With the right property you'll get to see that Seattle has ships, lots of them. Here are some maps that show you just busy the waters are. There's even a highway out there.
Vox created an interactive map of the world's shipping traffic. Zoom in on any port you want, or check out choke points like the Strait of Malacca, the Panama Canal, and the English Channel. We, of course, checked out Seattle. Sometimes the Sound looks empty; but Seattle, Tacoma, Everett, Bellingham, and Port Angeles combine to create one of the world's major commercial shipping ports.
So many ships travel the Sound that there are traffic lanes. They're just like highways with lane markers (buoys), traffic cops (the US Coast Guard), and rules for when, where, and how to pass. A kayaker trying to cross the lane is like a person trying to cross a busy street. The traffic is probably moving ten times faster. With the big ships, that may only be twenty knots, but few if any folks can paddle that fast. Look both ways.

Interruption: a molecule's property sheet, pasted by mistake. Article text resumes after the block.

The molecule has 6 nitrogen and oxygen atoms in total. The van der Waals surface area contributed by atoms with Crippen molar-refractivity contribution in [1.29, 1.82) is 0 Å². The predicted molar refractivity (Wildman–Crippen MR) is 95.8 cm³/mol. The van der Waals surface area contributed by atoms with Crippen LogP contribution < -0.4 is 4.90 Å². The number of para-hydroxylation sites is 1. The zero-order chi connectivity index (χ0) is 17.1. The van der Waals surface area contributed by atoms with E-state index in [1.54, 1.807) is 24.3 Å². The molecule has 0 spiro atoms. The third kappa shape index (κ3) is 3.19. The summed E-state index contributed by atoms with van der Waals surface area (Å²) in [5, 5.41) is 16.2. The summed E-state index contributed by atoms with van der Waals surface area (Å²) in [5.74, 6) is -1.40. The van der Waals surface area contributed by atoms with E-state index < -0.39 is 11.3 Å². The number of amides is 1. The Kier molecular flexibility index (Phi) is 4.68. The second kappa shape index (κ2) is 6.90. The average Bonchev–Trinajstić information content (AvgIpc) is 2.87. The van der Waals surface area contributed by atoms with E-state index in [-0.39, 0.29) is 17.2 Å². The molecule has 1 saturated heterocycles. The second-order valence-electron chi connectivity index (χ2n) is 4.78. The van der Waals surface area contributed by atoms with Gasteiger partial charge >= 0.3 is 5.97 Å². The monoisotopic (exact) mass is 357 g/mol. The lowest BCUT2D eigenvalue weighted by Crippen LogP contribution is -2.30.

If you want more detail, there's plenty to find. The US Navy, containers, bulk carriers, cruise ships, ferries, commercial fishing boats, tugs, and lots of yachts. MarineTraffic.com provides live, interactive maps that let you find the name, speed, and size of the vessel; which is particularly helpful when you find something you've never seen before, or are impressed with how fast something is zipping by.
Look a bit at the maps and you can see that, if you want to watch the traffic, the western mainland of King County, the west side of Whidbey Island, the east side of Kitsap, Jefferson, and Clallam counties provide great views. San Juan County gets the bonus of watching British Columbia's traffic. If, however, you don't want to watch a parade of diesels and nukes but still want a salt water view, try the west side of Snohomish County, the east side of Whidbey Island, most of Hood Canal, the west sides of Bainbridge and Vashon Islands, and the south part of the South Sound. There, you'll see more wildlife than metal, which you just might prefer.
· This is an incredible visualization of the world's shipping routes [Vox Media]
· MarineTraffic.com [MT]